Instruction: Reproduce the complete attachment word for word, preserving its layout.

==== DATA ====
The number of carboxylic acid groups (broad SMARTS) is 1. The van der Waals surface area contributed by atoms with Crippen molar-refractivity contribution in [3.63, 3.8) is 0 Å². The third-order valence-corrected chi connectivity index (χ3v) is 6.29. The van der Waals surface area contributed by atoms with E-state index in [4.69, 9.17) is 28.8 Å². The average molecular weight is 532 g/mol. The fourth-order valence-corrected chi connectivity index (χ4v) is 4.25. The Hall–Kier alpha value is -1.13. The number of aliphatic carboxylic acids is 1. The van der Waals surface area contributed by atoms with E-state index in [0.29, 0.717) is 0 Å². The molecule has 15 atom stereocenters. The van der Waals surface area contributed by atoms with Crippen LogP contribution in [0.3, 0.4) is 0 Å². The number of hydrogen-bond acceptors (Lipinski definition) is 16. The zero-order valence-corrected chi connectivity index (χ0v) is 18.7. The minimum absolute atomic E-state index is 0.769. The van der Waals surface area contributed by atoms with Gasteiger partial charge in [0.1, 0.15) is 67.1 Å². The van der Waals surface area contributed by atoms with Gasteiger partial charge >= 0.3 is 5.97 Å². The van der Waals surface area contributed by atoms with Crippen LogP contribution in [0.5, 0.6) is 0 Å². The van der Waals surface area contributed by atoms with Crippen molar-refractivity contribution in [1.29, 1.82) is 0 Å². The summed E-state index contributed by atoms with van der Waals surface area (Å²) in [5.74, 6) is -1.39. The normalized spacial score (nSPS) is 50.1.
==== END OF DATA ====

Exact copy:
The number of carboxylic acid groups (broad SMARTS) is 1. The van der Waals surface area contributed by atoms with Crippen molar-refractivity contribution in [3.63, 3.8) is 0 Å². The third-order valence-corrected chi connectivity index (χ3v) is 6.29. The van der Waals surface area contributed by atoms with E-state index in [4.69, 9.17) is 28.8 Å². The average molecular weight is 532 g/mol. The fourth-order valence-corrected chi connectivity index (χ4v) is 4.25. The Hall–Kier alpha value is -1.13. The number of aliphatic carboxylic acids is 1. The van der Waals surface area contributed by atoms with E-state index in [0.29, 0.717) is 0 Å². The molecule has 15 atom stereocenters. The van der Waals surface area contributed by atoms with Crippen LogP contribution in [0.3, 0.4) is 0 Å². The number of hydrogen-bond acceptors (Lipinski definition) is 16. The zero-order valence-corrected chi connectivity index (χ0v) is 18.7. The minimum absolute atomic E-state index is 0.769. The van der Waals surface area contributed by atoms with Gasteiger partial charge in [0.1, 0.15) is 67.1 Å². The van der Waals surface area contributed by atoms with Gasteiger partial charge >= 0.3 is 5.97 Å². The van der Waals surface area contributed by atoms with Crippen LogP contribution in [0.5, 0.6) is 0 Å². The van der Waals surface area contributed by atoms with Crippen molar-refractivity contribution in [1.29, 1.82) is 0 Å². The summed E-state index contributed by atoms with van der Waals surface area (Å²) in [5.74, 6) is -1.39. The normalized spacial score (nSPS) is 50.1.